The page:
Harlem Globetrotter legend Marques Haynes

Herb Boyd | 6/11/2015, 11:31 a.m.
When it came to dribbling a basketball, making it appear as though he had it on a string, Marques Oreole ...
Marques Haynes Contributed

When it came to dribbling a basketball, making it appear as though he had it on a string, Marques Oreole Haynes of the Harlem Globetrotters was matchless. His hands moved the ball with a quick, easy efficiency, between his legs, behind his back and always a little bit beyond an opponent’s reach.

Traveling abroad, I missed hearing about Haynes’ death May 22 in Plano, Texas. He was 89, and his memory gained an even larger impression on my mind during a recent visit to Oklahoma, where Haynes began his legendary wizardry with a basketball.

Haynes was born Oct. 3, 1926, in Sand Springs, Okla., a city a few miles west of Tulsa, and at a very early age his prowess with a basketball was evident, even when limited to his dirt yard at home. What isn’t often cited is that his older brother Wendell gave him his first lessons in ball handling.

At Booker T. Washington High School, Haynes transferred his skills on dirt to the hardwood, later leading his team to a national championship in 1941. A year later, he was a student at Langston University, a historically Black college named after John Mercer Langston, the first elected official in the U.S. He was the recipient of a $25 church scholarship, which kept him at the school from 1942 to 1946. He earned the first of many honors after being named to the Second Team Scholastic All-American.

His career at Langston was spectacular. He led his team in scoring each year, was a four-time All-Conference selection and led the Langston Lions to a winning record of 112-3, including a phenomenal 59-game winning streak. But this was just the beginning.

It was during a game in which Langston defeated the Globetrotters that Haynes’ magic caught the attention of Abe Saperstein, owner of the Harlem Globetrotters. “Haynes and company so impressed their celebrated competition that he and several teammates were offered spots in the Trotter organization,” wrote Nelson George in the deeply rewarding book “Elevating the Game: Black Men and Basketball” (HarperCollins, 1992). “Instead of jumping at the opportunity to turn pro—as most college kids do today—Haynes decided to stay in school and receive his diploma.”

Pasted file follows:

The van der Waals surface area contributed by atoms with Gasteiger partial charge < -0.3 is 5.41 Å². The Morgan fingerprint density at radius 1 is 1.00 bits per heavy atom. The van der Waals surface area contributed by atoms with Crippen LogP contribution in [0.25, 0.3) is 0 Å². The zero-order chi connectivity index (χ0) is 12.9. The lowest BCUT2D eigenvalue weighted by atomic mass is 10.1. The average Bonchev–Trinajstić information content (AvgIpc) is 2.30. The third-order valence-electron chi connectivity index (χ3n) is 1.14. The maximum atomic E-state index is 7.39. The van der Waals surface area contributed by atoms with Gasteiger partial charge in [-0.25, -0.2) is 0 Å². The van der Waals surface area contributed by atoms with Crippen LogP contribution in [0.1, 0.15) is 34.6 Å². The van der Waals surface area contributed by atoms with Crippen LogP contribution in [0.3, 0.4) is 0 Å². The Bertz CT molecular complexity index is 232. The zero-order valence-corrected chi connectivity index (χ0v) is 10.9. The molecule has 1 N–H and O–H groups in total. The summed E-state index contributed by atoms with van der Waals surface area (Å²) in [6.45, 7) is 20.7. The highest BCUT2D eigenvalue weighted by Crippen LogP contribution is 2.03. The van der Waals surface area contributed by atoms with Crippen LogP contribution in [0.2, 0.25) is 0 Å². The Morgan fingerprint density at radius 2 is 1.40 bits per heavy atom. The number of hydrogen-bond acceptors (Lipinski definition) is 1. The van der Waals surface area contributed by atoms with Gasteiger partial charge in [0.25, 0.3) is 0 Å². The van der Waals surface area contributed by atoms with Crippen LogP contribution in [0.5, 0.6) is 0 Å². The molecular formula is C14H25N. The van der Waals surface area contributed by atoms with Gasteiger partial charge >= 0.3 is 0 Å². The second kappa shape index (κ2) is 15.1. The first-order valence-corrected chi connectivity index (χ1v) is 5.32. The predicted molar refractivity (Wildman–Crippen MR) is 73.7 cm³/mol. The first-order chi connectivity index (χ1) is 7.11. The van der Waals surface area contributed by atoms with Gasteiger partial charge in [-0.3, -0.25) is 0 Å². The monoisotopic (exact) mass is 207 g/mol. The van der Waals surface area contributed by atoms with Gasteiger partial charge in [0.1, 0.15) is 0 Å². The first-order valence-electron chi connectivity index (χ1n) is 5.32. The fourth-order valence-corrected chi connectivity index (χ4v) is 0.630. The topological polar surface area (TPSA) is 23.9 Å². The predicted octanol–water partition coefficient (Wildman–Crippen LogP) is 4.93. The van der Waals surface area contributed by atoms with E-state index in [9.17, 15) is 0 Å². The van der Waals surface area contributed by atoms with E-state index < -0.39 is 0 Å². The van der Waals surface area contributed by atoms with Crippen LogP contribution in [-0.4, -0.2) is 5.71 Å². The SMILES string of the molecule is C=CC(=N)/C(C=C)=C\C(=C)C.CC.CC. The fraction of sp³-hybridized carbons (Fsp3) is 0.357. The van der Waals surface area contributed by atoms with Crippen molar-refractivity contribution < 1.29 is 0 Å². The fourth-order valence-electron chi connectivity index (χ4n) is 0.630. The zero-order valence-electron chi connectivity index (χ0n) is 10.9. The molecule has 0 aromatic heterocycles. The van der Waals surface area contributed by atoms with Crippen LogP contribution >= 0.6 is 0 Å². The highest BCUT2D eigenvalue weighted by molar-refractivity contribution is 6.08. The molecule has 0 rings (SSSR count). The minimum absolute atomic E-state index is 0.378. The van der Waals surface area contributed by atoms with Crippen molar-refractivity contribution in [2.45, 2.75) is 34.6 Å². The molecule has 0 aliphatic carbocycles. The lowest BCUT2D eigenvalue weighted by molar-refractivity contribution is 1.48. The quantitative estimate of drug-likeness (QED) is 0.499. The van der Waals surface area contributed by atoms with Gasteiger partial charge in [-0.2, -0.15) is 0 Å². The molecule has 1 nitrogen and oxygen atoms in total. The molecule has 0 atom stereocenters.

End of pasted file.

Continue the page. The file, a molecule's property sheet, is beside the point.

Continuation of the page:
Soon, however, he was in touch with Saperstein, and after an impressive tryout he was assigned to the Kansas City Stars, a de facto farm team and later, like the Washington Generals were to the Globetrotters, a foil for the playful antics of the Stars. “During that time,” Haynes related to writer Art Rust Jr., “I created somewhat of an uproar with my dribbling and ball handling. The Globetrotters did not have a fancy type of ball handler and passer that I was.”

Haynes’ dribbling style, based on his ability to control the ball at a low center of gravity, and even while prone on the floor, became a “showtime” attraction wherever the Globetrotters appeared. That segment of the show soon rivaled and surpassed the crowd-pleasing clowning of Goose Tatum, the team’s center.

In his 40 year basketball career, Haynes traveled to over 100 countries and played in more than 12,000 games during his two stints with the team, 1947 to 1953, 1972 to 1979. The break in his affiliation with the team occurred when, according to Nelson, Haynes discovered that Saperstein “was negotiating with longtime pal Eddie Gottlieb to sell him to the NBA’s Philadelphia 76ers [in fact the Warriors]. Learning of Saperstein’s part ownership of the [Warriors], Haynes blocked the deal then asked for a higher salary, which Saperstein refused.” Dissatisfied with the underhanded manipulations, Haynes took his act back to Oklahoma and formed the Harlem Magicians.